Young People and the Diversity of (Non)religious Identities in International Perspective: Introduction

  • Heather Shipley
  • Elisabeth ArweckEmail author
Part of the Boundaries of Religious Freedom: Regulating Religion in Diverse Societies book series (BOREFRRERE)


Youth and (non)religion is an area of academic interest that has been gaining increasing attention, especially as it pertains to youthful expressions of (non)religion and identities. The present introduction sketches the contours of this field of study in order to situate the contribution which this collection makes to this field. This volume builds bridges between geographies and methodologies by bringing together current research on young people, (non)religion, and diversity, documenting the forms young people’s stances may take and the social or spatial contexts in which these stances may be formed. Social contexts include the family, school, and faith communities; spatial contexts include (sub)urban and rural geographies and places of worship and pilgrimage. The chapters are organised around three themes, which emerged from the contents of the chapters themselves: Society and Institutions; Identity and Experiences; Gender and Sexuality. However, the chapters themselves overlap and intersect across these themes as the boundaries of identity definitions, narratives, and conflicts are studied and expressed across multiple national contexts. The authors contributing to this volume represent different academic disciplines, thus promote constructive dialogue between them and offer new research insights arising from the range of studies focusing on young people and (non)religious identities.


  1. Álvarez, A. V., Rosón, F. J. L., & Dietz, G. (2011). Under the shadow of Al-Andalus? Spanish teenagers’ attitudes and experiences with religious diversity at school. British Journal of Religion Education, 33(2), 127–142.CrossRefGoogle Scholar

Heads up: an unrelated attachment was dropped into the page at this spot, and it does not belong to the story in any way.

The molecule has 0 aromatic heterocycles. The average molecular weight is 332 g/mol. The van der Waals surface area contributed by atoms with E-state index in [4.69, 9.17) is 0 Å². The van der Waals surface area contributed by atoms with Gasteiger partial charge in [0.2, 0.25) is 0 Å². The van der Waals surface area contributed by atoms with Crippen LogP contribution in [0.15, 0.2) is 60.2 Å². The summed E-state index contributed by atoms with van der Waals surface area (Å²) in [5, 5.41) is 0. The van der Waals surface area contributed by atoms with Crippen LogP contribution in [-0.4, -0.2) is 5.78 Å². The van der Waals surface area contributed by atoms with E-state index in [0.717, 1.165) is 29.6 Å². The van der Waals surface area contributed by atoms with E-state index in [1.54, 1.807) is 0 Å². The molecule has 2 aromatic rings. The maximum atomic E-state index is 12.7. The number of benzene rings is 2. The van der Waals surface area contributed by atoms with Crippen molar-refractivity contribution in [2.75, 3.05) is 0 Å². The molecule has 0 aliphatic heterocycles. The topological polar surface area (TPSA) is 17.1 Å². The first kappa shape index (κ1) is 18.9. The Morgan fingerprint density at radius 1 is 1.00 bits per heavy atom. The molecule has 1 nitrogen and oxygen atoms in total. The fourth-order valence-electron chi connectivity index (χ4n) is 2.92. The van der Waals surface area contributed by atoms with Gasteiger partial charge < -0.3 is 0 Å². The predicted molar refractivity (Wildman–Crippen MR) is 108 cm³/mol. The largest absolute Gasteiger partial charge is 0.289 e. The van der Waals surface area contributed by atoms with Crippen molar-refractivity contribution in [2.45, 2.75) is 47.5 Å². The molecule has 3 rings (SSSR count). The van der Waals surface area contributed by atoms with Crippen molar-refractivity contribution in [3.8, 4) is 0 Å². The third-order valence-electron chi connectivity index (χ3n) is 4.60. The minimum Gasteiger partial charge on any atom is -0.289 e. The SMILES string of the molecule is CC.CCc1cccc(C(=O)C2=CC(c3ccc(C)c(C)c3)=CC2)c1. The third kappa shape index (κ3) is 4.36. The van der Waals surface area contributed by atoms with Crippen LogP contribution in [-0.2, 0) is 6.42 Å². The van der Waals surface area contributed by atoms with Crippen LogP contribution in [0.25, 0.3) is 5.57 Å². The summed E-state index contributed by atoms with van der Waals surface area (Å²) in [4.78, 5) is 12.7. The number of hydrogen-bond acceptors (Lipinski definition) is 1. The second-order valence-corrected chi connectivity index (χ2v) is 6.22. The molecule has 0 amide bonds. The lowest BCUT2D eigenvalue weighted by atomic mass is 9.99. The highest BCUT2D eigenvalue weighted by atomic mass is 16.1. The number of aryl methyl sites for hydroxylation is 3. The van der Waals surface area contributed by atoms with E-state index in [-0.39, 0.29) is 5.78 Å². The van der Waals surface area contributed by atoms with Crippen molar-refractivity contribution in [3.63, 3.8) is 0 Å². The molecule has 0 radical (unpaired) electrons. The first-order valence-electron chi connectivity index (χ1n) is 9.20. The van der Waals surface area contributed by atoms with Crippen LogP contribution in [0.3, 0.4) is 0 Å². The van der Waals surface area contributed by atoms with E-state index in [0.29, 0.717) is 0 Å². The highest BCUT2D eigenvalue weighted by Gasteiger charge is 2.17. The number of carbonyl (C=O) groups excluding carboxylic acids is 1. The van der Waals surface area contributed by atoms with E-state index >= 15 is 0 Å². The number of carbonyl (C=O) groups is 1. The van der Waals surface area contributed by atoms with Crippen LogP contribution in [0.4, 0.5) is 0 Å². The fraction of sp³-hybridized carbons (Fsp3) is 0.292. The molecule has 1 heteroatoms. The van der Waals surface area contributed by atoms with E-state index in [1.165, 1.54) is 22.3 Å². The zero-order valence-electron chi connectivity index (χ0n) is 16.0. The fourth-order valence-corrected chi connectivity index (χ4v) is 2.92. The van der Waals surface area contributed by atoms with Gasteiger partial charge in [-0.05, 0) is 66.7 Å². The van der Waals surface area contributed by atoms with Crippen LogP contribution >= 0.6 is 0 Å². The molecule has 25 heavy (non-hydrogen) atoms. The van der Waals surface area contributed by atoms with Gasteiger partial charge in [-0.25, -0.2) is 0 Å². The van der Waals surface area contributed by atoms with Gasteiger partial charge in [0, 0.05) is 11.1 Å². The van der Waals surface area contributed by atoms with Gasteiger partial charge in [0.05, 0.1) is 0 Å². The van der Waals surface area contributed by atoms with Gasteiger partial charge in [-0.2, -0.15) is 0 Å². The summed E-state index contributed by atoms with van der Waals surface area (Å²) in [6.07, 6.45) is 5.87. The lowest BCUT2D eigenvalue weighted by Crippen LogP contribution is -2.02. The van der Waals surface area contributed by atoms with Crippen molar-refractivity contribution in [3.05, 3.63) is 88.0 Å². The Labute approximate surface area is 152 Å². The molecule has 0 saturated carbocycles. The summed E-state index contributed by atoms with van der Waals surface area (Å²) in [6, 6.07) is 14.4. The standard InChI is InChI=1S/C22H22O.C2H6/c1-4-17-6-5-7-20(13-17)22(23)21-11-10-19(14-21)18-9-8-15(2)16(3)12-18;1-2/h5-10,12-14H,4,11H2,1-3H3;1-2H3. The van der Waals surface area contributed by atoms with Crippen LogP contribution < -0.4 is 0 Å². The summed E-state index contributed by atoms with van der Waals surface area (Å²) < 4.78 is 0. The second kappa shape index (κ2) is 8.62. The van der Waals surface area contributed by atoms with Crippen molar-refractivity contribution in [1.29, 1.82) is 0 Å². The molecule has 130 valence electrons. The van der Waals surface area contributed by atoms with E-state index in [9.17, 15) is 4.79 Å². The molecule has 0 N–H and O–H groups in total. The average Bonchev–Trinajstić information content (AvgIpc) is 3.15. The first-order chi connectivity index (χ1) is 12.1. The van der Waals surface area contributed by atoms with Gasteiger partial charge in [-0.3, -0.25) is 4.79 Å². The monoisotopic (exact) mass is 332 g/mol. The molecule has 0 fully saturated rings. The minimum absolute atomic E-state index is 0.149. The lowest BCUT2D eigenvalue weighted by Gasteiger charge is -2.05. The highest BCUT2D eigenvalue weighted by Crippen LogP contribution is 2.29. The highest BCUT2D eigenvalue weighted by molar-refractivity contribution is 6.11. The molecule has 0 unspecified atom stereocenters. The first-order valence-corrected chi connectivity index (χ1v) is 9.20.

2. Arweck, E. (2013). ‘I’ve been christened, but I don’t really believe in it’: How young people articulate their (non-)religious identities and perceptions of (non-)belief. In A. Day, C. R. Cotter, & G. Vincett (Eds.), Social identities between the sacred and the secular (pp. 103–125). Farnham, Surrey: Ashgate.Google Scholar
  3. Arweck, E., & Jackson, R. (Eds.) (2013). Religion, education and society. London: Routledge.Google Scholar
  4. Aune, K., & Stevenson, J. (Eds.) (2016). Religion and higher education in Europe and North America. London: Routledge.Google Scholar
  5. Beaman, L. G., & Van Arragon, L. (Eds.) (2015). Issues in religion and education: Whose religion? Leiden: Brill Academic Press.Google Scholar
  6. Beyer, Peter, & Ramji, R. (2013). Growing up Canadian: Muslims, Hindus, Buddhists. Montreal: McGill-Queen’s University Press.Google Scholar
  7. Bullivant, S. (2008). Sociology and the study of Atheism (research note). Journal of Contemporary Religion, 23(3), 363–368.CrossRefGoogle Scholar
  8. Campbell, H., Lynch, G., & Ward, P. (2009). ‘Can you hear the army?’: Exploring Evangelical discourse in Scottish youth prayer meetings. Journal of Contemporary Religion, 24(2), 219–236.CrossRefGoogle Scholar
  9. Cherry, C., Deberg, B. A., & Porterfield, A. (2001). Religion on campus. Chapel Hill, NC: University of North Carolina Press.Google Scholar
  10. Collins-Mayo, S., Mayo, B., Nash, S., & Cocksworth, C. (2010). The faith of Generation Y. London: Church House Publishing.Google Scholar
  11. Davies, D., & Guest, M. (2007). Bishops, wives and children: Spiritual capital across the generations. Aldershot: Ashgate.Google Scholar
  12. Freitas, D. (2008). Sex and the soul: Juggling sexuality, spirituality, romance, and religion on America’s college campuses. Oxford: Oxford University Press.Google Scholar
  13. Guest, M., Aune, K., Sharma, S., & Warner, R. (2013). Christianity and the university experience: Understanding student faith. London: Bloomsbury.Google Scholar
  14. Halafoff, A., & Gobey, L. (2019). ‘Whatever’?: Religion, youth, and identity in 21st-century Australia. In P. L. Gareau, S. C. Bullivant, & P. Beyer (Eds.), Youth, religion, and identity in a globalizing context (pp. 255–277). Leiden: Brill.Google Scholar
  15. Höllinger, F., & Smith, T. B. (2002). Religion and esotericism among students: A cross-cultural comparative study. Journal of Contemporary Religion, 17(2), 229–249.CrossRefGoogle Scholar
  16. Hopkins, P. (2004). Young Muslim men in Scotland: Inclusions and exclusions. Children’s Geographies, 2(2), 257–272.CrossRefGoogle Scholar
  17. Hunt, S., & Yip, A. K.-T. (Eds.) (2012). The Ashgate research companion to contemporary religion and sexuality. Aldershot: Ashgate.Google Scholar